Area colleges slowly add Web courses
By Joshua Jamerson THE COLUMBUS DISPATCH
- Matthew Stoltzfus teaches chemistry to more than 117,000 students at a time.
He is a lecturer at Ohio State University, and his iPad appbased course is open — at no charge — to anyone anywhere with a Wi-Fi signal.
It’s available on iTunes U, where tech giant Apple offers college courses to the masses. Universities in central Ohio have slowly started to put resources behind iTunes U and other systems that offer what have come to be called Massive Open Online Courses, or MOOCs.
San Jose State University became the first this year to offer some credit for such courses, and that sparked debate in the higher-education world about the role of college professors.
- San Jose State’s psychology department denounced the move in an open letter. “Let’s not kid ourselves; administrators at the (California State University system) are beginning a process of replacing faculty with cheap online education ,” the letter reads.
- Some local professors also have doubts about offering credit for MOOCs.
“They’re not held to the same accreditation standards as traditional online or lecture courses, so they do not provide an equivalent experience,” said Shawn Casey, an English professor at Columbus State Community College who tries to stay away from teaching online courses.
Columbus State doesn’t offer a complete MOOC yet but has started experimenting with iTunes U. The university will expand to other formats, said Tom Erney, the dean of Distance Education and Instructional Support.
- “MOOCs are transforming the future,” he said.
Stoltzfus said some professors at Ohio State have their doubts about online courses in general.
“You’re like, ‘Oh, man, … is my job on the line?’ ” he said. “But you still need people. A computer can’t do my job without me.”
In addition to iTunes U, the format Stoltzfus uses, Ohio State has free, not-for-credit courses on Coursera, another free online platform that professors use to reach masses.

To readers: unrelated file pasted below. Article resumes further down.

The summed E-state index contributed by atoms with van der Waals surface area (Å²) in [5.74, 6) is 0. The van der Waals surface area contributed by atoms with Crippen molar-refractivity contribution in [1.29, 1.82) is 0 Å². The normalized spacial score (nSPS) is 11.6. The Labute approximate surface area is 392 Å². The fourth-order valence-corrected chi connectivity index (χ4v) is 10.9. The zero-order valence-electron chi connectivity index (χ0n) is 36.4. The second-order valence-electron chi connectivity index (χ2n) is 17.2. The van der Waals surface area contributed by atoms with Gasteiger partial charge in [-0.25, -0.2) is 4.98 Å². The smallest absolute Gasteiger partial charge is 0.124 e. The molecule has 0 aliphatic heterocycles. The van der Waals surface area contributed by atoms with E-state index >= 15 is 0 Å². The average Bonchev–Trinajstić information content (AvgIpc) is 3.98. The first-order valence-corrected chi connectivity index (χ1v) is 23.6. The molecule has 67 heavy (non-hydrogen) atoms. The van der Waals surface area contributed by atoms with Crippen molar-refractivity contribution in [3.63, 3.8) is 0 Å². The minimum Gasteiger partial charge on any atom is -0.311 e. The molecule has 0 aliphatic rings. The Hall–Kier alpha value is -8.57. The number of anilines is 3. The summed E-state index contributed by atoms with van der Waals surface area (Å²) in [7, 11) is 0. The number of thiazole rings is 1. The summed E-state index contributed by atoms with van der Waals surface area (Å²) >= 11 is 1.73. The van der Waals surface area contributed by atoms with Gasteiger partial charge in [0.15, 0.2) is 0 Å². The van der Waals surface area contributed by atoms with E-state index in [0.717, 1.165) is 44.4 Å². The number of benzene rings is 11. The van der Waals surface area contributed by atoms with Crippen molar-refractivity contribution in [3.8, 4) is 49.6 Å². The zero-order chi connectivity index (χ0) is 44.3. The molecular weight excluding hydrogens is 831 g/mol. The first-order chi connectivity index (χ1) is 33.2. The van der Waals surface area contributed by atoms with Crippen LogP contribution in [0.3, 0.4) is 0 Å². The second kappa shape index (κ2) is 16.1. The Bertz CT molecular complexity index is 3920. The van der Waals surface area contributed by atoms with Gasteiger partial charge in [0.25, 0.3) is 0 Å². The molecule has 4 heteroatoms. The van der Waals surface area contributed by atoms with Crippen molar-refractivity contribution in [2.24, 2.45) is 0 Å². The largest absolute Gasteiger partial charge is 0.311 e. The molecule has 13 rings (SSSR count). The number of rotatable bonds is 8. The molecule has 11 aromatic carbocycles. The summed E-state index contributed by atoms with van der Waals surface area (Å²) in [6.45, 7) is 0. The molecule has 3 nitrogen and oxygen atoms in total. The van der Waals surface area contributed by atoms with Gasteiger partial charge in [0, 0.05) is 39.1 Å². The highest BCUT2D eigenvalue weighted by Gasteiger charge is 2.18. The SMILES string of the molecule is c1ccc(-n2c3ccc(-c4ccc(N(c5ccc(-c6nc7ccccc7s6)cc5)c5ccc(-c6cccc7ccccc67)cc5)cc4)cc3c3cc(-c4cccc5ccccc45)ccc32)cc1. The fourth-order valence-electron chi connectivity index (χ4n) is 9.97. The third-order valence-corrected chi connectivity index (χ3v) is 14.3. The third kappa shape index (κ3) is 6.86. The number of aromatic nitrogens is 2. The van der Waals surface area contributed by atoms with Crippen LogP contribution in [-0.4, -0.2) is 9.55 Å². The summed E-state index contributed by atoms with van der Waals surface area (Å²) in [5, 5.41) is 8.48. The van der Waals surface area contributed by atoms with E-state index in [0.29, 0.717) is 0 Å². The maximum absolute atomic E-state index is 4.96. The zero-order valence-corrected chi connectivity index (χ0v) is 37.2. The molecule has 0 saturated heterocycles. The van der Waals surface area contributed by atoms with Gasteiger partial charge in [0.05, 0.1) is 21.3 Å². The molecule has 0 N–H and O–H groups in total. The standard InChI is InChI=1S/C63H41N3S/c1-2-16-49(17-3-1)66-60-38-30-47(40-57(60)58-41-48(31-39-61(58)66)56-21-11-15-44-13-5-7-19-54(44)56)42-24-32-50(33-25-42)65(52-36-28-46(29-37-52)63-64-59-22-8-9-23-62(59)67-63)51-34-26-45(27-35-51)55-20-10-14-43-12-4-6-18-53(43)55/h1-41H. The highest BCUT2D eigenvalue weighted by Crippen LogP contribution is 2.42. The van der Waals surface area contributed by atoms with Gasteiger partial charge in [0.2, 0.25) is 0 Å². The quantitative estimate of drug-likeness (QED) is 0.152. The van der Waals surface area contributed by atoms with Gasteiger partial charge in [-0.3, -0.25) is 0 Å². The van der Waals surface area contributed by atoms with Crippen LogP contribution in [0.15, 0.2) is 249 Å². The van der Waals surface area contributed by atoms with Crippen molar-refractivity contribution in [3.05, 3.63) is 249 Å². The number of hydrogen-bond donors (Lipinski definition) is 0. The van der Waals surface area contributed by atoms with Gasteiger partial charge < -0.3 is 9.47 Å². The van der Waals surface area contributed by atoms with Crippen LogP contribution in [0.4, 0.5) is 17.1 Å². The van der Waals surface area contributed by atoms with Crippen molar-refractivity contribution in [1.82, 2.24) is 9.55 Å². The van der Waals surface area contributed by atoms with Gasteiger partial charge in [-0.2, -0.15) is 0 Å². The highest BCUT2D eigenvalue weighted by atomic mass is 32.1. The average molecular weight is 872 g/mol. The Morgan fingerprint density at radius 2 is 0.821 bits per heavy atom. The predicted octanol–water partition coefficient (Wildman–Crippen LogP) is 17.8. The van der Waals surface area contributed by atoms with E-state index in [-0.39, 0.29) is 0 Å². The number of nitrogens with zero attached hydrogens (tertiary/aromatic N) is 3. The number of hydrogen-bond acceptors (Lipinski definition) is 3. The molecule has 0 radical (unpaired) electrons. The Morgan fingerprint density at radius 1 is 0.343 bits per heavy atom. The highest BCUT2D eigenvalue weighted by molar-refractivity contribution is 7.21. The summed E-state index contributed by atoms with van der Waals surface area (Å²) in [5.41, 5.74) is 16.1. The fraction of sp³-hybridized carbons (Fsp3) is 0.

The university is creating two courses in the fall with Coursera, but it doesn’t plan to offer credit for MOOCs, said Mike Hofherr, associate vice president for distance education and eLearning.
“They’re just too new for us,” he said. “And in the end, if we’re going to continue with this venture, we’re going to have to make it viable.”
Hofherr was referring to the fact that the university doesn’t make any money off its Coursera courses. Having such courses is more about marketing and brand recognition at this point, he said.
More than 130,000 people have enrolled in OSU’s Coursera courses since the school started offering them this year. Since 2012, the university has enrolled 400,000 in its iTunes U courses.
But even marketing opportunities aren’t enough to lure Capital University. Terry Lahm, associate provost, said Capital is staying away from MOOCs and iTunes U and is putting its energy behind for-credit courses that are part online and part lecture.
“We need to preserve our identity of who we are,” Lahm said. “We believe that there’s more to education than what they’re giving away for free.” firstname.lastname@example.org
With today’s climate being what it is for our hopeful, but desperate college-bound students, I say – - whatever works! These kids deserve all the help they can manage to find. So Happy hunting. . . . . . . one can only hope this will be a spark for someone out there.
So many other countries are managing to insure their future citizens are well educated “and for free, frequently” . . . only in “Profit-driven” America is it so hard. For a country of “values”, there is definitely something wrong here [in my opinion]. just sayin’. .)